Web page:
The cosmopolitan, intellectual D66 has always been fiercely opposed to Wilders’ rhetoric, but as serious veterans of coalition government, the party are less attractive to young voters looking for a break from establishment politics. That mantle has been taken up with enthusiasm by GreenLeft, under the leadership of bright young star Jesse Klaver.

Taking a leaf out of Nicola Sturgeon’s book, the 30-year old part-Moroccan “Jessiah” has filled rock-concert venues to capacity for upbeat rallies celebrating the party’s vision of a socially just, pro-immigration and environmentally pioneering Netherlands. They’ve made the most of social media too, maximising their appeal to younger voters. They have just four seats in parliament at the moment, but some are daring to whisper that GreenLeft has the momentum to catapult Klaver all the way to the Prime Minister. Meanwhile, PM Rutte has indulged in borderline xenophobic rhetoric to try to claw voters back from Wilders, and he jumped at the perfectly-timed chance of an ill-tempered stand-off with Turkey’s President Recep Tayyip Erdogan. Rutte’s VVD look like they will edge it to remain the biggest party after today’s vote.

Every key party has explicitly ruled out a coalition with Wilders, but that suits Wilders fine – he can inflame his base support with a Twitter frenzy.

But whoever is crowned after tonight as the largest party will also win the dubious honour of being the smallest largest party ever. Negotiations will not be easy. With 150 seats in parliament, the magic number is 75. The arithmetic tells us that means at least four parties, maybe five, vying to be part of the government and getting them all to agree will take months. The VVD will most probably return to power, along with their traditional sidekicks, the CDA. The next obvious partner is the pro-Scottish D66, who have governed with both of them in numerous previous cabinets. That should add up to around 63 seats, if the polls are to be believed. After that, it gets interesting. The Labour Party (PvdA) would be a safe choice but, having seen their vote decimated after delivering the VVD’s austerity measures in coalition, they probably can’t get enough seats, unless the smaller Christian Union is brought in too. But could they justify leaving out two larger parties, the Socialists and GreenLeft? The Socialists have ruled out working with the VVD, but GreenLeft is prepared to cooperate if it absolutely must.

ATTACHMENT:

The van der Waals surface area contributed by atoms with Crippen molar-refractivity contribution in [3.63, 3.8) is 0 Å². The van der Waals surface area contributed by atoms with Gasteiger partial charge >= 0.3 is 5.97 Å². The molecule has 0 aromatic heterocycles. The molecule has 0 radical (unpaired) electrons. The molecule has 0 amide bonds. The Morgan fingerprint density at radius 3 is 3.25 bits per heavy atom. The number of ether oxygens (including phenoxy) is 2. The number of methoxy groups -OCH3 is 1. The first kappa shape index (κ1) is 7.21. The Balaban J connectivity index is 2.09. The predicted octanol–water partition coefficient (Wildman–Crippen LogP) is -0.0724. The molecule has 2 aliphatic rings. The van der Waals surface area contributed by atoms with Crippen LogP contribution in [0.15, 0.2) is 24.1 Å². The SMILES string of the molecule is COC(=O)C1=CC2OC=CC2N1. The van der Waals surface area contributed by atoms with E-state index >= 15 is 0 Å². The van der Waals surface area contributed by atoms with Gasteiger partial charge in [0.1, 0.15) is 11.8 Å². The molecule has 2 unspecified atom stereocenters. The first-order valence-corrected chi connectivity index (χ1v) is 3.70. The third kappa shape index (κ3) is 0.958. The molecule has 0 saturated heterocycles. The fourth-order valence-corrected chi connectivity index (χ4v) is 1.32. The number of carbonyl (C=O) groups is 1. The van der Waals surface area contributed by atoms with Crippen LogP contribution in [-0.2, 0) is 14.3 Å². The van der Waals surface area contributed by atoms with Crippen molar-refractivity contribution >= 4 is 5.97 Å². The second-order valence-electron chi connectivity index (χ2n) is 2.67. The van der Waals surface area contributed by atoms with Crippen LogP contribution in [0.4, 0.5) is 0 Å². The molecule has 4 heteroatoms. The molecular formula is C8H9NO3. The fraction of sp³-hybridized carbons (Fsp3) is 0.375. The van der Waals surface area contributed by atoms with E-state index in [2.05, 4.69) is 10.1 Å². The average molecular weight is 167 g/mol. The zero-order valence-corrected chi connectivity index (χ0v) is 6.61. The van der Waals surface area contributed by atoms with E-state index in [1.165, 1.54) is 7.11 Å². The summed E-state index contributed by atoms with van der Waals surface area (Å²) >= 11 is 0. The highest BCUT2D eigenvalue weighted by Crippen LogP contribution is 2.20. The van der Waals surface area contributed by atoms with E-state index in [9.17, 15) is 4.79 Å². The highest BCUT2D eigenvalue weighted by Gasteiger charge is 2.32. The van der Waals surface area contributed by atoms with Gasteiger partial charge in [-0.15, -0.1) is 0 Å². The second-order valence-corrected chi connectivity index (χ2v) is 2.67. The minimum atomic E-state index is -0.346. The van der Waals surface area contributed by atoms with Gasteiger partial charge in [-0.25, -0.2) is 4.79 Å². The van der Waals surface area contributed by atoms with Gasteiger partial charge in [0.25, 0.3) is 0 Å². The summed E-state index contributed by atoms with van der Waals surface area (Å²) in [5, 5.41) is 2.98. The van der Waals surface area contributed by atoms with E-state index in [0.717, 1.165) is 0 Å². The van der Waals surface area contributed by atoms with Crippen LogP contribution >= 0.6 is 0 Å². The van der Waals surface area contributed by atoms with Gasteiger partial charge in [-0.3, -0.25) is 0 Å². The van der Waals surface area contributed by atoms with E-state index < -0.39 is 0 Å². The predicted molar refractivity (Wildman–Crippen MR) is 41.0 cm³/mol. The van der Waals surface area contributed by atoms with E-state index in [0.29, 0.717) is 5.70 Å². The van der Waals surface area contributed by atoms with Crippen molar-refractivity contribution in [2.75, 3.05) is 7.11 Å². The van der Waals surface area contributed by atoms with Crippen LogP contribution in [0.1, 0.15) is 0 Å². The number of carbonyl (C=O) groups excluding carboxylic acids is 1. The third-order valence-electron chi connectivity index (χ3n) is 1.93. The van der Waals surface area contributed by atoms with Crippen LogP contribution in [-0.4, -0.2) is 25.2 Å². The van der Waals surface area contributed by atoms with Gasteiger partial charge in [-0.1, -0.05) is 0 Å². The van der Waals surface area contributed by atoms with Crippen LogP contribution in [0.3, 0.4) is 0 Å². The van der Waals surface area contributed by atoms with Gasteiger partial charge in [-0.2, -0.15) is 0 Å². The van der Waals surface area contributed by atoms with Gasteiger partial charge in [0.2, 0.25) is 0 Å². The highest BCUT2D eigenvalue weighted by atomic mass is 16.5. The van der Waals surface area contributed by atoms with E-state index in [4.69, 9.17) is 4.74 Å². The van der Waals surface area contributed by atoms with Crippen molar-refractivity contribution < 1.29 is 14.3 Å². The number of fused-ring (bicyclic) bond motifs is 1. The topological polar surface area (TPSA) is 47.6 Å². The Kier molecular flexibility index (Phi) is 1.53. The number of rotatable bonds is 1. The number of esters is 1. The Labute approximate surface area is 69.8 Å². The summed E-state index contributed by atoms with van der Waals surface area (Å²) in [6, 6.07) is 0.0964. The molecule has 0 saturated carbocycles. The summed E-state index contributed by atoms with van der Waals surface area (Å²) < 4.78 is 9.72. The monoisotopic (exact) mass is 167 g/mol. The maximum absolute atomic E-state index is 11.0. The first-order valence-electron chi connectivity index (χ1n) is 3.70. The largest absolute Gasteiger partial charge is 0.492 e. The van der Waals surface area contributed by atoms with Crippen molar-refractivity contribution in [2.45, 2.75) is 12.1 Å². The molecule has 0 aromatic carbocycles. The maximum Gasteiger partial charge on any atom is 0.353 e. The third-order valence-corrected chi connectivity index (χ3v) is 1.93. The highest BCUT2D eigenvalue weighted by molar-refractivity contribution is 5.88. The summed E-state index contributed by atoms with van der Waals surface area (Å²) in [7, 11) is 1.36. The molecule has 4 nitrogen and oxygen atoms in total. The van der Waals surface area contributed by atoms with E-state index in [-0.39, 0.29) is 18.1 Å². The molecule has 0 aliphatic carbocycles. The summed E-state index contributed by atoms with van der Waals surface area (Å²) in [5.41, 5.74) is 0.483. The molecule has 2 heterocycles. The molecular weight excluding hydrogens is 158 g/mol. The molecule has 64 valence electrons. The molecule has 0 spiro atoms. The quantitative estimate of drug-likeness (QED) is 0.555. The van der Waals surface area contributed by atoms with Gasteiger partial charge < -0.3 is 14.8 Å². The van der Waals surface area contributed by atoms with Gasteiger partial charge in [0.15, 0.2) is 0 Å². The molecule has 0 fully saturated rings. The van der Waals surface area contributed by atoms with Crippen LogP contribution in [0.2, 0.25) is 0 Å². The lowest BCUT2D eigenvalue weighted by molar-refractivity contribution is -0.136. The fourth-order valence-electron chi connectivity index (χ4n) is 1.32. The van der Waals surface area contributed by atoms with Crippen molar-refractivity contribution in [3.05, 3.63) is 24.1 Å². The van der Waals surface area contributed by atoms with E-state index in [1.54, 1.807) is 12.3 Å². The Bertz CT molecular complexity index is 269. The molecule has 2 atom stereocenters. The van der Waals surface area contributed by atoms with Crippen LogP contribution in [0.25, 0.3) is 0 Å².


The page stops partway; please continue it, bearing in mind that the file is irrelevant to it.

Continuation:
There’s an intriguing alternative if Rutte is squeezed out – a centre-left coalition of CDA, D66, GreenLeft, the Socialists and PvdA. Real change could be achieved. Wilders would be long-forgotten. And three openly pro-Scottish parties would be in power.